Skip to main content

Assessing the global zoo response to the amphibian crisis through 20-year trends in captive collections

Dawson, Jeff, Patel, Freisha, Griffiths, Richard A., Young, Richard P. (2015) Assessing the global zoo response to the amphibian crisis through 20-year trends in captive collections. Conservation Biology, 30 (1). pp. 82-91. ISSN 0888-8892. E-ISSN 1523-1739. (doi:10.1111/cobi.12563) (The full text of this publication is not currently available from this repository. You may be able to access a copy if URLs are provided)

The full text of this publication is not currently available from this repository. You may be able to access a copy if URLs are provided. (Contact us about this Publication)
Official URL
http://dx.doi.org/10.1111/cobi.12563

Abstract

Global amphibian declines are one of the biggest challenges currently facing the conservation community, and captive breeding is one way to address this crisis. Using information from the International Species Information System zoo network, we examined trends in global zoo amphibian holdings across species, zoo region, and species geographical region of origin from 1994 to 2014. These trends were compared before and after the 2004 Global Amphibian Assessment to assess whether any changes occurred and whether zoo amphibian conservation effort had increased. The numbers of globally threatened species (GTS) and their proportional representation in global zoo holdings increased and this rate of increase was significantly greater after 2004. North American, European, and Oceanian GTS were best represented in zoos globally, and proportions of Oceanian GTS held increased the most since 2004. South American and Asian GTS had the lowest proportional representation in zoos. At a regional zoo level, European zoos held the lowest proportions of GTS, and this proportion did not increase after 2004. Since 1994, the number of species held in viable populations has increased, and these species are distributed among more institutions. However, as of 2014, zoos held 6.2% of globally threatened amphibians, a much smaller figure than for other vertebrate groups and one that falls considerably short of the number of species for which ex situ management may be desirable. Although the increased effort zoos have put into amphibian conservation over the past 20 years is encouraging, more focus is needed on ex situ conservation priority species. This includes building expertise and capacity in countries that hold them and tracking existing conservation efforts if the evidence-based approach to amphibian conservation planning at a global level is to be further developed.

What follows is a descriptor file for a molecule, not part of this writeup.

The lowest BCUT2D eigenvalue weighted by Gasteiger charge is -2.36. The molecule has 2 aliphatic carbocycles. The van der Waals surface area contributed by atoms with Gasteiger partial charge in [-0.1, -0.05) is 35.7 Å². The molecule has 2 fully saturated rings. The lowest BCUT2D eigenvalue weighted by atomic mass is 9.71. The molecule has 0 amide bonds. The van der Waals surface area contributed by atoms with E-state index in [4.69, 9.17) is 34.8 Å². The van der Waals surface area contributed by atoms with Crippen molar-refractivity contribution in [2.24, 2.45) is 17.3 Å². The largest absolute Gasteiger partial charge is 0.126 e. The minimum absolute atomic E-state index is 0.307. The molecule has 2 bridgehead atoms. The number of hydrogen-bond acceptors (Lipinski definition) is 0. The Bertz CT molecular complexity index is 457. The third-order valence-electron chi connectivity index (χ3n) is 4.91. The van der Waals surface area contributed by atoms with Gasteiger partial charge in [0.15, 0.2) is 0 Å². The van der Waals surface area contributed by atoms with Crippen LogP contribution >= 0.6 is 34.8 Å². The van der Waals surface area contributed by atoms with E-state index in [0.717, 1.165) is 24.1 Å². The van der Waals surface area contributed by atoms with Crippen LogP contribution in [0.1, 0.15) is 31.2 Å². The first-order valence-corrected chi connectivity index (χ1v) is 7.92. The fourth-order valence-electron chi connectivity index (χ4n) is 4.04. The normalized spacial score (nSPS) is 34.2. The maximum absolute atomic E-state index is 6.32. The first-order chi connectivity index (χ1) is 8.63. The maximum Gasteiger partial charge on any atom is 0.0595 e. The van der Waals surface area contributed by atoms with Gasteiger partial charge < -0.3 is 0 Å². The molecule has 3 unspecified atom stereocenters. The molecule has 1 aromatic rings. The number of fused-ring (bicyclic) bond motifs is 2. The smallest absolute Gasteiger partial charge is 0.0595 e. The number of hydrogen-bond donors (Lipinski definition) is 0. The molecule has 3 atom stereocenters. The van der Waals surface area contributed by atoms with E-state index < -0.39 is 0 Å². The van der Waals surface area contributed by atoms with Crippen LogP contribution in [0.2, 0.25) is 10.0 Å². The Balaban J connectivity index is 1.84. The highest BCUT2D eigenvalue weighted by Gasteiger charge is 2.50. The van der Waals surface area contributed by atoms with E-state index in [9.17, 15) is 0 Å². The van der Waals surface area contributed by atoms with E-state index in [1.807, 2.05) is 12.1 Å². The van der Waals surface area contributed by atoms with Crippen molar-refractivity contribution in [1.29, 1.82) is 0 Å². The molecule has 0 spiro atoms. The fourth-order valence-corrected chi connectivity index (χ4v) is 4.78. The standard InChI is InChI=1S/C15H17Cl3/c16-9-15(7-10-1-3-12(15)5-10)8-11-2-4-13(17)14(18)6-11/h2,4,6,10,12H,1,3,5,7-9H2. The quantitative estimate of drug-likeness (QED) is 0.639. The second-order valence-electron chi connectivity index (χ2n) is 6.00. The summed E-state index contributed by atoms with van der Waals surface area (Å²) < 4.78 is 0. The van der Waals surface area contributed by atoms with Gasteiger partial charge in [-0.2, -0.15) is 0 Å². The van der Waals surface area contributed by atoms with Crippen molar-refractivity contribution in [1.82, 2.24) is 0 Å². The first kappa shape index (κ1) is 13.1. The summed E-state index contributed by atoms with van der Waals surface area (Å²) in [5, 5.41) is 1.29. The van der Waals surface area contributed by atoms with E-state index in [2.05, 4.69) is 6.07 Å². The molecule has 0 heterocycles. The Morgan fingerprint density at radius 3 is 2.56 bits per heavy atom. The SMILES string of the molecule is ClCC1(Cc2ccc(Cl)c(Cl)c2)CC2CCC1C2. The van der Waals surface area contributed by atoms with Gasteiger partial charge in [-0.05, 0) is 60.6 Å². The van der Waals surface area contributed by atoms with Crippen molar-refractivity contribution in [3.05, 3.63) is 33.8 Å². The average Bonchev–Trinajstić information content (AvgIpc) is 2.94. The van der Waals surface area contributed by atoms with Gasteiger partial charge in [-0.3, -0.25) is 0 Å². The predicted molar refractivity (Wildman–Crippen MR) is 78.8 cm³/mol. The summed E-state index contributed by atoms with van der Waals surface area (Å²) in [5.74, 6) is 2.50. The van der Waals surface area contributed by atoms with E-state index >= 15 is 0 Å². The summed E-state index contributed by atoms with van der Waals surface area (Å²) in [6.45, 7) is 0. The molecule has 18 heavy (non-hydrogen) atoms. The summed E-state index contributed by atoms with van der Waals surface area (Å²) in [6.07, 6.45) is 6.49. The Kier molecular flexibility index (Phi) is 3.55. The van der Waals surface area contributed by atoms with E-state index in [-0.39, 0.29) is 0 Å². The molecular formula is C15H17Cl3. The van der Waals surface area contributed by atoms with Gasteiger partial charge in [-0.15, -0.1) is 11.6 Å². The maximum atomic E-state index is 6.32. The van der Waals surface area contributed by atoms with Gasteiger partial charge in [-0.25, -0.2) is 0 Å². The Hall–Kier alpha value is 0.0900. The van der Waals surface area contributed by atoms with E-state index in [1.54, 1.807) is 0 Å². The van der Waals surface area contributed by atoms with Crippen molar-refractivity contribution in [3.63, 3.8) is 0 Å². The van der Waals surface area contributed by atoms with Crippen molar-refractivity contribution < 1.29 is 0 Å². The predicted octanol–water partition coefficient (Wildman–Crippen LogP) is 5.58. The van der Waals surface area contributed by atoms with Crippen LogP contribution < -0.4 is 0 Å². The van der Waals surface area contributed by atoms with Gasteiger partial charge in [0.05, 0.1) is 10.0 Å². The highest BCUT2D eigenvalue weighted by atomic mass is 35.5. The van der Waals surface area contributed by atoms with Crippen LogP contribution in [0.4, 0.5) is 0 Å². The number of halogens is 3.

Item Type: Article
DOI/Identification number: 10.1111/cobi.12563
Uncontrolled keywords: captive breeding; ex situ conservation; IUCN Red List; threatened species
Subjects: Q Science > QH Natural history > QH75 Conservation (Biology)
Q Science > QL Zoology
Divisions: Faculties > Social Sciences > School of Anthropology and Conservation
Faculties > Social Sciences > School of Anthropology and Conservation > DICE (Durrell Institute of Conservation and Ecology)
Depositing User: Richard Griffiths
Date Deposited: 19 Feb 2016 11:33 UTC
Last Modified: 29 May 2019 17:01 UTC
Resource URI: https://kar.kent.ac.uk/id/eprint/54240 (The current URI for this page, for reference purposes)
  • Depositors only (login required):